Phase estimation is at the heart of quantum metrology^{2,3,4,5,6,7,8,9,10,11,12,13,14,15} due to the fact that, in many technological areas, the parameter estimation problem can be reduced to determining a phase shift induced in the quantum state of the probe. Measuring an unknown phase has many significant applications in different scenarios, some of them being gravitational wave observation^{16,17,18,19}, testmass position measurements^{20}, frequency standards^{21}, gravimeters^{22,23} and detection of weak signals or defects resulting in the design of very sensitive sensors^{24}. In these scenarios an interferometric scheme is typically used to implement the quantum phase estimation, as happens for optical interferometry in gravitational wave detectors^{25}, atomic interferometry in Ramsey spectroscopy and physical law testing^{13}, optical imaging or laser gyroscopes^{2} to name a few. All of these applications usually aim at optimal estimation of a relative phase gathered by the signal along one arm of the interferometer^{26}.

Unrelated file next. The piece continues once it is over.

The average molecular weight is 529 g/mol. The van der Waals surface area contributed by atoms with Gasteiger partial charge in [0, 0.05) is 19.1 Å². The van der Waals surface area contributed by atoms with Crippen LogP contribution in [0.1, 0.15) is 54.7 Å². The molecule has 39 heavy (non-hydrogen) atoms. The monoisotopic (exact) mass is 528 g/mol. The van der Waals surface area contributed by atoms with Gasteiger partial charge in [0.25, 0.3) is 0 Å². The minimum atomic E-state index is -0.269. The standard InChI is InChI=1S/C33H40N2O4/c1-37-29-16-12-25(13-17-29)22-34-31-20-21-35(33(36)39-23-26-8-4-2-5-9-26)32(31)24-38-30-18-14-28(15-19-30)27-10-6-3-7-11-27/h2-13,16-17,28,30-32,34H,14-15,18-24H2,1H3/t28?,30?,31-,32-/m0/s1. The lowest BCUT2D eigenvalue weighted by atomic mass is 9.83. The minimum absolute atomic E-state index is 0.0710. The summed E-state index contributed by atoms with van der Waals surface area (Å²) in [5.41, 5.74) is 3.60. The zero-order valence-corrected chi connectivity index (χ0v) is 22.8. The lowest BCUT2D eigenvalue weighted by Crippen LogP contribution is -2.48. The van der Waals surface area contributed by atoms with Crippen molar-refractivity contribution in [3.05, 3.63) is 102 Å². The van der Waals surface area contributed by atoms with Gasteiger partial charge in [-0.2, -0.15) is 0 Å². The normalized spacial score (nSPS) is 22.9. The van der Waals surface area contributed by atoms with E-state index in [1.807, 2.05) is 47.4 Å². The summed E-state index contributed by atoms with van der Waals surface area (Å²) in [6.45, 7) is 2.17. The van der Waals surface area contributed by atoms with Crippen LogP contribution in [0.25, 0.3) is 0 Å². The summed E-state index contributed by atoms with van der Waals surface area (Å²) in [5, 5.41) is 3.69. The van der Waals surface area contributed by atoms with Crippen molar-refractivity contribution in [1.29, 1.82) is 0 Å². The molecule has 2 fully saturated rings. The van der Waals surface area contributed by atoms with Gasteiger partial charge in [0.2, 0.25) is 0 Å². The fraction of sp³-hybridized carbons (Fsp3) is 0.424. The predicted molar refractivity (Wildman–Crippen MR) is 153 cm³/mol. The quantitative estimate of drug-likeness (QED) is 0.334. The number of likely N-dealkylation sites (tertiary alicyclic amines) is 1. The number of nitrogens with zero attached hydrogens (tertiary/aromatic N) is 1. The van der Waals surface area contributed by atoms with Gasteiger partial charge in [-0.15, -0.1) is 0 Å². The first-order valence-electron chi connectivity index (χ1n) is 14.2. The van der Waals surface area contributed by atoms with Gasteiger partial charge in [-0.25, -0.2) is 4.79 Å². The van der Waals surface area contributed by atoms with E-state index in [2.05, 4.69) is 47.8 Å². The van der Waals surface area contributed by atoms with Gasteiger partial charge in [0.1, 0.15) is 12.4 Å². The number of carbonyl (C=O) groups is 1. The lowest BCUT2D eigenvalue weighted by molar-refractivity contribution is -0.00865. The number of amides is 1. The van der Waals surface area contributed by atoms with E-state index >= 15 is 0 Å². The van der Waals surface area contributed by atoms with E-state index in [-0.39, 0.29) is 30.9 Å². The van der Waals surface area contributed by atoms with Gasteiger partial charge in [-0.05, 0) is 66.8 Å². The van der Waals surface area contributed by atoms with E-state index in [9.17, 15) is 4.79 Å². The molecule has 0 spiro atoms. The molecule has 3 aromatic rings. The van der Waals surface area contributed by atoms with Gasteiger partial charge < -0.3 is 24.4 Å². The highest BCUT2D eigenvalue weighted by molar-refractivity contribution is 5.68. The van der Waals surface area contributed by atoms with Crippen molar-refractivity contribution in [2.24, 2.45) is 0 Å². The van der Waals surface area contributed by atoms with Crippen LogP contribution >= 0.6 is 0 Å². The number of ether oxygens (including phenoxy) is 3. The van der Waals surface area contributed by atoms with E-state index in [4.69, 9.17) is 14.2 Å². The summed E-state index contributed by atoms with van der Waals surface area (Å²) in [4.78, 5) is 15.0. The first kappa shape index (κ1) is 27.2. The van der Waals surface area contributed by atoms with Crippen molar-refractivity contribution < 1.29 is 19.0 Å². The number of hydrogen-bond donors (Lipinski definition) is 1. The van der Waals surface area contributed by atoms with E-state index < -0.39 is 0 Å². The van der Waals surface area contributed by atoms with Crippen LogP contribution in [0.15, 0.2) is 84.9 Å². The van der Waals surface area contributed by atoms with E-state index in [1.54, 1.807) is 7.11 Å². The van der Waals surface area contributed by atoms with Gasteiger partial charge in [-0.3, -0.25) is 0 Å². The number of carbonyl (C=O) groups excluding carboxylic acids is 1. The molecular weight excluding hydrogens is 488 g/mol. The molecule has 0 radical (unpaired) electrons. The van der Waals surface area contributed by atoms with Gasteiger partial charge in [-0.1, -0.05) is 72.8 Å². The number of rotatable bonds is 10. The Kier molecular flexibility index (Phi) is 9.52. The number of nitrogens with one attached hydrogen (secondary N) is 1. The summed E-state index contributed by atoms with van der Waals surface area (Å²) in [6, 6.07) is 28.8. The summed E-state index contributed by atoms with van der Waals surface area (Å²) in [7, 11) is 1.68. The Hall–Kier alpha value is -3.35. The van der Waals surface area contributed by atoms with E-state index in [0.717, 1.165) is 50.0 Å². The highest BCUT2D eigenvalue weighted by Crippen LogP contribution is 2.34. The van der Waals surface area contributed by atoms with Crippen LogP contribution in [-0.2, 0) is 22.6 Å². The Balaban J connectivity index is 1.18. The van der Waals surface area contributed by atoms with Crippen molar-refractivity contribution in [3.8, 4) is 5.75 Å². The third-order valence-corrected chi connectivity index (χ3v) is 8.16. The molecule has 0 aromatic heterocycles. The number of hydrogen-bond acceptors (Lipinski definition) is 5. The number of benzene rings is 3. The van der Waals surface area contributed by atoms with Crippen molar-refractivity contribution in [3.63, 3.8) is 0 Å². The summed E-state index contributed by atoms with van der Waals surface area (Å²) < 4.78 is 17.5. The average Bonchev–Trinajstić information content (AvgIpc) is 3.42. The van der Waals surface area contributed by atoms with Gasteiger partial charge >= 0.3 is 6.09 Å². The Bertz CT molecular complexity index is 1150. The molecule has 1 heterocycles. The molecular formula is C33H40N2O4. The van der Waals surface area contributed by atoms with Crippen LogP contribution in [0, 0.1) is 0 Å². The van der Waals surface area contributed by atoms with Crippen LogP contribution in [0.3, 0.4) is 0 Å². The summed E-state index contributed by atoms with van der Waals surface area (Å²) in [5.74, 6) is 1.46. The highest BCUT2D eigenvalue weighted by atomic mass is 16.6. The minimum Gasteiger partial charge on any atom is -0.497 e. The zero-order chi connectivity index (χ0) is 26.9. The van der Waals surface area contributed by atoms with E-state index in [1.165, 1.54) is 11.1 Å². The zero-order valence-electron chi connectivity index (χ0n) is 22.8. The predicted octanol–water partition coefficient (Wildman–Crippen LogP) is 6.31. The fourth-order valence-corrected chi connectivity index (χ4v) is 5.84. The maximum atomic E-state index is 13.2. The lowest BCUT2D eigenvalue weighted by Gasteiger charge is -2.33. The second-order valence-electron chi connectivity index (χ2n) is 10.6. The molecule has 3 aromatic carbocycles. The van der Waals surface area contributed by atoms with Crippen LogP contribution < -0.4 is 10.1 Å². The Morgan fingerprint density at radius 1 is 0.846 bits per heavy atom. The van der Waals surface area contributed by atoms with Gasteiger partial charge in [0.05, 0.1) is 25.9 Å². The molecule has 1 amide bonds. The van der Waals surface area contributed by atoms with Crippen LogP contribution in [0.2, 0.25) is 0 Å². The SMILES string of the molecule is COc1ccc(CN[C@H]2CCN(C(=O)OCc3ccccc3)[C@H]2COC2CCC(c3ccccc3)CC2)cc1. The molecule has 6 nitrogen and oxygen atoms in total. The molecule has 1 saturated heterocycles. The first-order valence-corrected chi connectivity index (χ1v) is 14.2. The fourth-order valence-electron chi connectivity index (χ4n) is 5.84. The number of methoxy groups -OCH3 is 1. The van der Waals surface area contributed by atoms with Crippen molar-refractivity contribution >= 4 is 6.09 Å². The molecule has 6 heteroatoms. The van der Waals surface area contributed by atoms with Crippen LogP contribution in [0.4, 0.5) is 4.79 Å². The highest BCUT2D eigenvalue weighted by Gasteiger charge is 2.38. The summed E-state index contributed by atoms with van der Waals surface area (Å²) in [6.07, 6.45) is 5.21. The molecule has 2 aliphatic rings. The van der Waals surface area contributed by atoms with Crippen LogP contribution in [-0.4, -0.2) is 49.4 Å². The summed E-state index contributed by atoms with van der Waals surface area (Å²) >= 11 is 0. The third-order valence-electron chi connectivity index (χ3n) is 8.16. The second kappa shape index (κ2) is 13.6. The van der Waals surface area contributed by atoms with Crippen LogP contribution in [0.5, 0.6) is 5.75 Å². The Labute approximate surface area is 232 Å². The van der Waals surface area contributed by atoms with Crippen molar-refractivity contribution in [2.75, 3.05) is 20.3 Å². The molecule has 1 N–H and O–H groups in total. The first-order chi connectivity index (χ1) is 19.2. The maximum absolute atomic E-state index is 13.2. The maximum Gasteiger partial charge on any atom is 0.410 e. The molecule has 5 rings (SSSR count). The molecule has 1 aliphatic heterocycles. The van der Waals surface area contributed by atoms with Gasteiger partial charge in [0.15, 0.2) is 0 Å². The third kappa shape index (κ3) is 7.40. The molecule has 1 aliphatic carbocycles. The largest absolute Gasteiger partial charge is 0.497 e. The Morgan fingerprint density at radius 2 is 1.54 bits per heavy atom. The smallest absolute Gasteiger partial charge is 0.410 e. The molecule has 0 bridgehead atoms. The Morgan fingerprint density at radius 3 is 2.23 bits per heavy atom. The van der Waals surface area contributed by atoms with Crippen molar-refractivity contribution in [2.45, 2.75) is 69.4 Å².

According to the quantum CramérRao theorem, the precision of quantum phase estimation is bounded by the inverse of the quantum Fisher information (QFI)^{4,27,28,29}, which thus represents a central quantity in quantum metrology. In fact, evaluation of the QFI provides the ultimate quantum limits to measurement precision and consequently a general benchmark to assess quantum metrological protocols. The QFI is also a measure of quantum statistical speed that quantifies the sensitivity of an initial state with respect to changes of the parameter which should be estimated. In general, each measure of statistical distance naturally leads to a statistical speed for parametric evolutions of classical probability distributions or quantum states. This statistical speed can be obtained by the change in distance originated from a small variation of this parameter (i.e., the derivative of the distance). The quantum statistical speed is then obtained by maximizing over the classical statistical speed over all quantum measurements^{30}.